Are We Ready to Reshore Manufacturing?
One of my readers from Austin, Texas, forwarded this article:
Recent news coverage has highlighted several manufacturers that are locating their production facilities here United States. For instance, the Wall Street Journal reported that European aerospace manufacturer Airbus announced they’ll build a massive plant in Alabama. In another news story, the Detroit Free Press reported that the high-end watchmaker Shinola is planning to assemble their watches in Detroit.
These are encouraging signs for proponents of American manufacturing. What’s more, there have been reports of a number of companies “reshoring” their production from China or another overseas location. Companies are coming back for a variety of reasons, much of it has to do with China. Some of the most popularly cited reasons include:
- Chinese labor costs are expected to rise at a rate of 13 percent per year through 2015;
- The cost of shipping products around the world is dramatically increasing;
- Distance is making it difficult to design and collaborate on products; and,
- It’s increasingly difficult (and expensive) to protect intellectual property in China.
Whatever the reasons may be, I was intrigued by all this news of companies locating production here and (more importantly) reshoring their production.
Three Companies that Brought Production Back
I decided that I’d dig around to find examples of companies that actually made it happen — and how it benefited their business. While there were numerous reports of companies reshoring, I found three examples of companies coming back that represent a sampling of the motives for reshoring.
Hurst is best known as the manufacturer of the Jaws of Life, and they recently made news for bringing their production back from China due to quality issues and unreliable suppliers. After Hurst started getting returns of defective products, they started sourcing their goods domestically. As a result, they’ve realized significant quality improvements and have more control over their supply chain.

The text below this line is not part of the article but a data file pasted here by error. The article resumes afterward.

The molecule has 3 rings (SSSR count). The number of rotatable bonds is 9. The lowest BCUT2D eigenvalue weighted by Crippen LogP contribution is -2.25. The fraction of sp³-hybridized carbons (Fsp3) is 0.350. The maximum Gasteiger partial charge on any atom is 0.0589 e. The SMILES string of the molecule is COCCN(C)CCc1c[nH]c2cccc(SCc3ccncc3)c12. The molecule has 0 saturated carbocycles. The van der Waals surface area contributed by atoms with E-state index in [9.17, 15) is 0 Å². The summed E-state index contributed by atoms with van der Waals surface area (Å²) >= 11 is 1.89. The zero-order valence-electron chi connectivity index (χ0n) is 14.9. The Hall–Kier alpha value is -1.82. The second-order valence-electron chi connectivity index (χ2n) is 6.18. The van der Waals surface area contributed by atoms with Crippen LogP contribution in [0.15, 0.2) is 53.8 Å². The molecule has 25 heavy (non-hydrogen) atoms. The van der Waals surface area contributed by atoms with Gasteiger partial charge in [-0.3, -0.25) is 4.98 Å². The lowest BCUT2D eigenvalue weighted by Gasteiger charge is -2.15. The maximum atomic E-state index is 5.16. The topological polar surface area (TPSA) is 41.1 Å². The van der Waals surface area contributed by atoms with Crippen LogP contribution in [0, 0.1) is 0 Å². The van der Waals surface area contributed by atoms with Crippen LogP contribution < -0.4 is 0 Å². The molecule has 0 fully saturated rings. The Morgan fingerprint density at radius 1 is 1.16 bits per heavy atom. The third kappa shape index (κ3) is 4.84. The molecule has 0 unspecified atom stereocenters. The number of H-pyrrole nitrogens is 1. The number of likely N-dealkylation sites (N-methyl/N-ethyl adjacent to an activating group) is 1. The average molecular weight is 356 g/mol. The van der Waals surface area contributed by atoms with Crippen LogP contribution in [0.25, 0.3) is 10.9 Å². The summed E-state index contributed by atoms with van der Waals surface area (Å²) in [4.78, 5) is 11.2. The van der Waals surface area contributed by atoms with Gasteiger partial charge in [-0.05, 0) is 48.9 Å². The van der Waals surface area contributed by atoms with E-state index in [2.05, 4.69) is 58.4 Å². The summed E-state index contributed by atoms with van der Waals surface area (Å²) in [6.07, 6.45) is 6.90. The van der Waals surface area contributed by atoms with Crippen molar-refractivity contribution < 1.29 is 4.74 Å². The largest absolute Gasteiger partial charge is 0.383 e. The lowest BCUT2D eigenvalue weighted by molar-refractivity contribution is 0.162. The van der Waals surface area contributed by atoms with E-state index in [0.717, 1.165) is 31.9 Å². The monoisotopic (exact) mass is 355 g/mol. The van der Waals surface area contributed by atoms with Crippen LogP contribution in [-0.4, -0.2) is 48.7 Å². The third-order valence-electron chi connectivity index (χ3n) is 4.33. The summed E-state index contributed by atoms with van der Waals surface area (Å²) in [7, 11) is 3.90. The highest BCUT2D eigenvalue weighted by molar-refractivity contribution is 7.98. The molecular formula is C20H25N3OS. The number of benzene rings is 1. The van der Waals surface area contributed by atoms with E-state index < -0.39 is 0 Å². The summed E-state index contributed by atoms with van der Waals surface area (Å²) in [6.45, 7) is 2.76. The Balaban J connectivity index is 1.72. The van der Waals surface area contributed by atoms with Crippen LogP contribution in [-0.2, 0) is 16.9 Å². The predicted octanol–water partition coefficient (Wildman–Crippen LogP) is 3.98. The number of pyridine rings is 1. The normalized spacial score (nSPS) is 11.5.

In February of this year, General Electric decided to reshore the production of their water heaters from China to Kentucky. In addition to supply chain issues, GE had difficulty coordinating short delivery times. Even though GE had 30 percent lower labor costs in China, once supply chain and delivery issues were factored in, they saw their costs were actually six percent higher than producing in the US. Because they moved back, they’ve gotten better control over their supply chain.
Peerless-AV moved back to the U.S. after they had to pay seven figures in legal fees to battle intellectual property theft and knock-off products. Moving back afforded Peerless better intellectual property protection, reduced inventory by 20 percent and allowed them to bring products to market faster.
Let’s Turn the Trickle Into a Trend
Of course, there’s no denying that this is not the dominant trend in the industry. The number of companies that have left the U.S. still dwarfs the number of companies that have come back to the U.S. The question then becomes: how do we turn this trickle into a trend? Here are a few ways (according to Mitch Free and we can make it happen:
- Create a more educated workforce that can fill skilled labor gaps and get Americans interested in manufacturing careers at all levels (e.g., assembly, engineering, management, etc.).
- Use automated assembly processes to limit the labor input of production more extensively.
- Help companies evaluate their true total cost of ownership (TCO) to help model the risks and costs of offshoring production.
If you have any thoughts on making this happen, I want to hear from. You can contact me via the Software Advice blog at: What Can be ‘Made in the USA’? Or you can reach me directly by emailing firstname.lastname@example.org.